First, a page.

On this day, the 10th of December 1996 then President of South Africa, the much loved mofu Nelson Mandela signed the Constitution of the republic in Sharpeville Soweto, where in 1960, scores of black people were shot and killed by the apartheid police after thousands gathered at the Sharpeville police station in protest against pass laws which prevented them from working or living in certain parts of the country.

In his inaugural speech as the first democratically elected president of the Republic of South Africa, Nelson Mandela said; ❝We enter into a covenant that we shall build a society in which all South Africans, both black and white, will be able to walk tall, without any fear in their hearts, assured of their inalienable right to human dignity – a rainbow nation at peace with itself and the world❞

Today, 20 years later, the much criticised President Gedleyihlekisa Jacob Zuma delivered a speech in commemoration of the 20th anniversary since the adoption of the constitution at the very location, calling on all South Africans to respect the constitution. The irony is that, Zuma is seen by some as a “Constitution atheist”- in the words of the leader of the opposition party Mmusi Maimane.

Earlier this year, the Constitutional Court found that President Zuma failed to uphold, defend and respect the Constitution as the supreme law of the land. Now you might ask; why is he still President?

We are deviating from the point; the focus is whether the Constitution has managed to unite us as a country. Much like Mandela’s Rainbow Nation, the Preamble of the constitution commits South Africans to a united nation, to healing the divisions of the past and establishing a society based on democratic values. Have we achieved this?

How far are we from healing the nation?

Last week a young woman from “the fantastic seaside republic of Hout Bay”, Vanessa Hartley went to onto Facebook to express her disgust of black people saying; ‘They are like stupid animals. We should tie them to a rope

She is NOT the only racist white person that got caught out this year, there is the convicted racist from the Kwa-Zulu Natal South coast Penny Sparrow who likened black beach goers to monkeys at the beginning of the year, a SARS employee who called his line manager a kaffir during a disagreement, there is a case currently in the Middleburg regional court where two white man shoved a black man into a coffin for trespassing and suspecting that he was a thief. Is it NOT the very constitution that says everyone has a right to freedom of movement . And there there was Judge Jansen Mabel who suggested that rape is black people’s culture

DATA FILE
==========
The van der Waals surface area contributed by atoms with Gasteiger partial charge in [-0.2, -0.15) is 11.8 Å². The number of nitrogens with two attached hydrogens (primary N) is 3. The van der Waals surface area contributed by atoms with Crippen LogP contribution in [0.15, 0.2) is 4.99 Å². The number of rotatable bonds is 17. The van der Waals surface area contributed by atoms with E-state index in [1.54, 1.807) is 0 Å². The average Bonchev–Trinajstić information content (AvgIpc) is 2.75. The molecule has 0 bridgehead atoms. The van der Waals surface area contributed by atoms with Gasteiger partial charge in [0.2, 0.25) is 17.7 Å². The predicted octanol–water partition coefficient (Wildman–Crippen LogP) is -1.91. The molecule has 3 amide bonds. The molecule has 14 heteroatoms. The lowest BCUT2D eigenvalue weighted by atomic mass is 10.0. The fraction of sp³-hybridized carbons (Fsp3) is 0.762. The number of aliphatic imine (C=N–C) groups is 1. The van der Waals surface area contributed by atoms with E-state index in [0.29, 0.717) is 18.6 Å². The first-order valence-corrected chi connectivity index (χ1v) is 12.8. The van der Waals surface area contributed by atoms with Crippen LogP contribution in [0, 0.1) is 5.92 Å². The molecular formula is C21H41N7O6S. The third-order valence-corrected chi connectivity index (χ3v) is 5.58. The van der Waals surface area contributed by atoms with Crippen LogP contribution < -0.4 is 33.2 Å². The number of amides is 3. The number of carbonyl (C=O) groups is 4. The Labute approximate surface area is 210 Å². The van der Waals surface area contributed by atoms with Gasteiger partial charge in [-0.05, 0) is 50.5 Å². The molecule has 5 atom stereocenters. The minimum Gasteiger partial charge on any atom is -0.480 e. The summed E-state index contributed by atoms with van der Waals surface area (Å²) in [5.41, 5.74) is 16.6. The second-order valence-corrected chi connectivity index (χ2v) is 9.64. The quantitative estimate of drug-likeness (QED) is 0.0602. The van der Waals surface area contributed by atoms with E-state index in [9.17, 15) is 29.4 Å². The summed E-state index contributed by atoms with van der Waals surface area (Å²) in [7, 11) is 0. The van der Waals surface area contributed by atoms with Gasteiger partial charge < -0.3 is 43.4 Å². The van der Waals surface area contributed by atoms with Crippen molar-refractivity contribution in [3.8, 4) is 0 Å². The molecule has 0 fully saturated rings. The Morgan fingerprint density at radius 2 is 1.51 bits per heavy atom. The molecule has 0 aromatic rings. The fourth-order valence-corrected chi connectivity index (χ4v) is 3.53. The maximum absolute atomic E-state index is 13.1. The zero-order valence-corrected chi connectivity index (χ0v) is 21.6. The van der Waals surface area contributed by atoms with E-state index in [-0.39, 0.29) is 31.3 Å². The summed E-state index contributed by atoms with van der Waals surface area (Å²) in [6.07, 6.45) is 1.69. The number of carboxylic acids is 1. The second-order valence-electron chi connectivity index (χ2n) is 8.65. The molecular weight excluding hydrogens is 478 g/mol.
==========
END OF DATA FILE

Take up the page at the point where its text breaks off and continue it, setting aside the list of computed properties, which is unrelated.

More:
I could go on and on and on. At face value, it seems white South Africans are driving a rift between themselves and the natives of the land

Not that black South Africans are without fault, this year, an EFF member Thabo Mabotja posted on Facebook that all white people must be hacked and killed and a Gauteng Province government employee was also caught in a storm after posting; “We must act as Hitler did to the Jews. I don’t believe anymore that the is a large number of not so racist white people” on Facebook

Whites still better off

The reality is that many white South Africans remain in a position of power, privilege and still have the means of production.

White people are born with superiority entrenched in their minds, that’s why a junior employee can have guts to call his manager a kaffir*. They go the best schools, they don’t have to worry about taking care or their aged parents or siblings, they don’t have to build a home for their family, in fact, when most of them graduate they are given a home and a car to start life. If their parents die, they are left with millions of rands in inheritance and massive land and investments, setting them for life.

Black people on the other hand, just to go to university is a hustle because of the eexpensive fees, after graduation if you finish, you have to repay the student loan you or your parents took, you have to help take you siblings to school, you have to have to help your parents.

22 years after achieving democracy, black South Africans are still condemned to the squalor of poverty, uneducated, unemployment and *stuck in the townships that lie in the peripheries of the cities, NO different from the apartheid government special planning, landless and dependent on social grants by government to put them above poverty.

The constitution has dismally failed to uproot racism and has failed to empower black South Africans. But then again, the constitution is only a book, brought to life by the people. Can we say it is the people that have failed? Can we say we are a Rainbow Nation united in diversity by the constitution?